Tack Room Yoga: Three poses for better equitation

HN contributor Biz Stamm guides us through a series of simple yoga poses that could make a big difference in your position.

From Biz:

Let’s face it.  For most of us, good equitation doesn’t come naturally.  I bet you’ve all had those lessons where after an exhausting hour of contorting your body into the “correct” position, you think to yourself, “how am I suppose to do this ALL THE TIME!?”   Well, after some investigating, I’ve discovered that this so-called “correct” position isn’t just some cruel joke, but is actually correct for many reasons (a story for another day).

Here’s the good news.  There are some things you can do to make achieving good equitation a less torturous task.  Recently, I have taken up yoga to address my own awkwardness in the saddle, and despite my new found awkwardness on the yoga mat, I think it’s working.  Not only am I stronger, more flexible, and more focused, but there are certain poses that seem like they were designed for us equitaionally challenged riders.

No yoga pants?  No problem!  Last time I checked, most breeches were pretty stretchy, and your horse’s blanket can make for a killer yoga mat. Here are a few poses performed in a flow that address some of the position problems that drive our instructors crazy.

 The position flaw:  Chair seat

Your horse will be the first to tell you he is not a chair, and sitting on him like he is one will do nothing good for your balance.  Generally the classic “chair seat” position is the product of tight hip flexors, and can be fixed by stretching them out.  It can also be caused by an ill-fitting saddle, so be sure to investigate that possibility as well.

The pose to fix it:  Cobra

Lay face down on the floor and place your hands next to your shoulders.  Press your chest and shoulder up until your arms are straight while keeping your hips on the floor.   Really focus on pressing your hips towards the floor, but don’t stretch to the point that you’re uncomfortable. Hold the pose for at least three long, slow breaths, but feel free to hold it as long as it feels comfortable.

The position flaw:  Weak core/sloppy seat

I know at one point or another you’ve all been told to pretend like your midsection is a sack of potatoes or bowl of jelly in order to sit the trot.  Well I hate to say it.  You were lied to.  Your instructor was probably just looking out for the well being of her lesson horses’ backs, but at the expense of your sitting trot.

The pose to fix it:  Plank

Disclaimer!  The sitting trot is far too complex to fix with one single exercise, but strengthening your core is a giant step in the right direction.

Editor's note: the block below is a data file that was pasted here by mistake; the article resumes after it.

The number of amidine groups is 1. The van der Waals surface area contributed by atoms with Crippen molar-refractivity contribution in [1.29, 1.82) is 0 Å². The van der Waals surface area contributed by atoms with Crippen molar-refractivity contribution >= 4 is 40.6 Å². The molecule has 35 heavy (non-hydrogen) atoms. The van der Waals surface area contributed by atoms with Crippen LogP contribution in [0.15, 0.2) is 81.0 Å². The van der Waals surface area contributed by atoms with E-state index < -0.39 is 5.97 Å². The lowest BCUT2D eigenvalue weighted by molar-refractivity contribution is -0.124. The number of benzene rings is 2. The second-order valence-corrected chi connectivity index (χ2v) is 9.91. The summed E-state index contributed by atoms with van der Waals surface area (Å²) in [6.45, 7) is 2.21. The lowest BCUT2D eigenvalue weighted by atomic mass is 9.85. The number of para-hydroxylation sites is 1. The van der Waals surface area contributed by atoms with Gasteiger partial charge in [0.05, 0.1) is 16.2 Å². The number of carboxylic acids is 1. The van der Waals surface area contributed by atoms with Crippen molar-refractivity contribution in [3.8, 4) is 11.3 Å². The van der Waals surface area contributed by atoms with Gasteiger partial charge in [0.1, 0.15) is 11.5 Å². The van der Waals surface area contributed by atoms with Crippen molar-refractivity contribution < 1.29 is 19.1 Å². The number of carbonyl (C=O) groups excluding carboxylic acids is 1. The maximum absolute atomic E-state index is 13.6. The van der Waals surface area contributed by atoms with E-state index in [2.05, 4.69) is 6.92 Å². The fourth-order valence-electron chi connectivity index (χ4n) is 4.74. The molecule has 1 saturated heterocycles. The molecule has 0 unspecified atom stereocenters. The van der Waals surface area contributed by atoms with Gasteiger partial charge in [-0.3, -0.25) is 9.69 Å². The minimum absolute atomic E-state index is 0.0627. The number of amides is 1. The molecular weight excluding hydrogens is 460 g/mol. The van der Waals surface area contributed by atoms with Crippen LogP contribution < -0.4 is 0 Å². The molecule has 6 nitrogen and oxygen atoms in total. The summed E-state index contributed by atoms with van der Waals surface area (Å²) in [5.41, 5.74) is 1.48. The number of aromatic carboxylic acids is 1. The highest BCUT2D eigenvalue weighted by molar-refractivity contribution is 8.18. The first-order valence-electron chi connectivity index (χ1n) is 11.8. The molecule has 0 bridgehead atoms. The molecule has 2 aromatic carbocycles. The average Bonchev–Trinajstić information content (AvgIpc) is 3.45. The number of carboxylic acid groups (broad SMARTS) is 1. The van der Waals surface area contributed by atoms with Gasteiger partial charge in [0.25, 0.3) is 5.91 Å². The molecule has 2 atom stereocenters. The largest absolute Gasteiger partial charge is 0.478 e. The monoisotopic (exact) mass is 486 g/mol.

From the upward facing dog pose, tuck your toes under your feet, and lift your hips so that they are in line with your back and legs. You should feel your abdominals contract.  Hold this pose as long as you can.  Yes it’s hard.  Yes, you’ll probably start shaking about 10 seconds in, but power through!

The position flaw:  Heels up

This flaw is the bane of all riding instructors’ existence.  They can’t actually enjoy screaming “HEELS DOWN!” all the time.  Can they?  The only one who hates this position flaw more than your instructor is your horse, who constantly has your heel, or worse yet, spur, in his side.

The pose to fix it: Downward facing dog

From the plank pose, lift your hips up and shift your weight backwards so that your heels are pressing down towards the floor.  If you can make them touch the floor, fantastic.  If you can’t, it’s no big deal.  You should feel the stretch through the back of your legs and if your lower back is tight, you’ll feel it there too. Hold this pose for at least three breaths, or as long as is comfortable.

These poses are not an instant fix by any means, but over time can really help to improve your equitation.   I hope this has been useful and can make future equitation lessons a little less painful.

About Elizabeth (Biz) Stamm: I’m originally from Hudson, NH, now living in Corvallis, OR. I started riding lessons at the age of 6 years old when the Dr. recommended that it may help with my bad balance and lack of coordination. While I am fairly coordinated and balanced on a horse these days, I’m still somewhat of a mess on my own two feet.  

Since that first lesson, I have become absolutely horse obsessed. I live, sleep, dream, and breath horses. I have dabbled in eventing and hunter/jumpers in the past, but am now a dressage queen wannabe. Despite my fascination with the often elitist sport of dressage, I am usually attracted to horses that would be considered misfits by most. While in high school, I worked at an OTTB rescue, and while in college, I spent my summers at a mustang rescue starting wild horses under saddle. I am a bit of a misfit myself, so there is something incredibly relatable about these horses to me. I recently purchased a kiger mustang (a type of mustang with strong genetic ties to baroque breeds) weanling that I plan on bringing along as my next competitive mount. He is amazing and I have no doubt that he can go FEI:-)

I have tried out a careers in science and academia, and though I am a self-proclaimed science nerd, I have discovered that the only way I can tolerate any type of job is if horses are involved. In September I launched Stamm Sport Horse, and have begun training professionally. My main focus is on dressage, but since I am in OR, it’s not unusual that I’ll find myself with a training horse that will go on to compete in western pleasure, cutting, or reining. It really doesn’t matter to me since I’m yet to find a horse I don’t like and they all teach me new things.

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